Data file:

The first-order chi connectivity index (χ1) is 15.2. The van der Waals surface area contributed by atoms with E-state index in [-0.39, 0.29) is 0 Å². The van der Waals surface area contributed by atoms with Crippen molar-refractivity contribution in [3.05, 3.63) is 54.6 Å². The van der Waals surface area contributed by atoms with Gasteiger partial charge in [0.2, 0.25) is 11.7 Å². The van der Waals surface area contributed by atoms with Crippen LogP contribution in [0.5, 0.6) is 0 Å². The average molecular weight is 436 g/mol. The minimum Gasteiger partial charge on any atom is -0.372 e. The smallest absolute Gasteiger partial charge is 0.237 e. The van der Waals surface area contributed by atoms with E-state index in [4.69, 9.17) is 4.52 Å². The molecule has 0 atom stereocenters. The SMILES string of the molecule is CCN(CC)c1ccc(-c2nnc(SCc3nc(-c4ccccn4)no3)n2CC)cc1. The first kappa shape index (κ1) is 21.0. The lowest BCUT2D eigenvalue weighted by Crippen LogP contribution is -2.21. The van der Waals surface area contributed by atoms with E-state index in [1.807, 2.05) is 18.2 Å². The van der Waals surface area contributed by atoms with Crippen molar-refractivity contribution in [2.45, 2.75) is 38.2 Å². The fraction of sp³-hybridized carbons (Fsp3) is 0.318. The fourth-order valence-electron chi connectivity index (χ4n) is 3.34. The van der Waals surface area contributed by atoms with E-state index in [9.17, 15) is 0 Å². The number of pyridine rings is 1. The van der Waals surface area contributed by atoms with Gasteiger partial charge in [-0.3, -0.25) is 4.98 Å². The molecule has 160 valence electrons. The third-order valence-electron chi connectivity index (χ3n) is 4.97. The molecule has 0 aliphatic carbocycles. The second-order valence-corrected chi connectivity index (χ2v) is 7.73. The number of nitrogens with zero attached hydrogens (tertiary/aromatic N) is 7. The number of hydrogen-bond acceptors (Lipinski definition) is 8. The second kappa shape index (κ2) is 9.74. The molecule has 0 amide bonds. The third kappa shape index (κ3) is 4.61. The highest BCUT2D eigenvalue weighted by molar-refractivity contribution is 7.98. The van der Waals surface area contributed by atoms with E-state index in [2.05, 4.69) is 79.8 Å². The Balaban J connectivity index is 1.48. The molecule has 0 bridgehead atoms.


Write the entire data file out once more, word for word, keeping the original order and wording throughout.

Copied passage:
The first-order chi connectivity index (χ1) is 15.2. The van der Waals surface area contributed by atoms with E-state index in [-0.39, 0.29) is 0 Å². The van der Waals surface area contributed by atoms with Crippen molar-refractivity contribution in [3.05, 3.63) is 54.6 Å². The van der Waals surface area contributed by atoms with Gasteiger partial charge in [0.2, 0.25) is 11.7 Å². The van der Waals surface area contributed by atoms with Crippen LogP contribution in [0.5, 0.6) is 0 Å². The average molecular weight is 436 g/mol. The minimum Gasteiger partial charge on any atom is -0.372 e. The smallest absolute Gasteiger partial charge is 0.237 e. The van der Waals surface area contributed by atoms with E-state index in [4.69, 9.17) is 4.52 Å². The molecule has 0 atom stereocenters. The SMILES string of the molecule is CCN(CC)c1ccc(-c2nnc(SCc3nc(-c4ccccn4)no3)n2CC)cc1. The first kappa shape index (κ1) is 21.0. The lowest BCUT2D eigenvalue weighted by Crippen LogP contribution is -2.21. The van der Waals surface area contributed by atoms with E-state index in [1.807, 2.05) is 18.2 Å². The van der Waals surface area contributed by atoms with Crippen molar-refractivity contribution in [2.45, 2.75) is 38.2 Å². The fraction of sp³-hybridized carbons (Fsp3) is 0.318. The fourth-order valence-electron chi connectivity index (χ4n) is 3.34. The van der Waals surface area contributed by atoms with E-state index in [9.17, 15) is 0 Å². The number of pyridine rings is 1. The van der Waals surface area contributed by atoms with Gasteiger partial charge in [-0.3, -0.25) is 4.98 Å². The molecule has 160 valence electrons. The third-order valence-electron chi connectivity index (χ3n) is 4.97. The molecule has 0 aliphatic carbocycles. The second-order valence-corrected chi connectivity index (χ2v) is 7.73. The number of nitrogens with zero attached hydrogens (tertiary/aromatic N) is 7. The number of hydrogen-bond acceptors (Lipinski definition) is 8. The second kappa shape index (κ2) is 9.74. The molecule has 0 amide bonds. The third kappa shape index (κ3) is 4.61. The highest BCUT2D eigenvalue weighted by molar-refractivity contribution is 7.98. The van der Waals surface area contributed by atoms with E-state index in [2.05, 4.69) is 79.8 Å². The Balaban J connectivity index is 1.48. The molecule has 0 bridgehead atoms.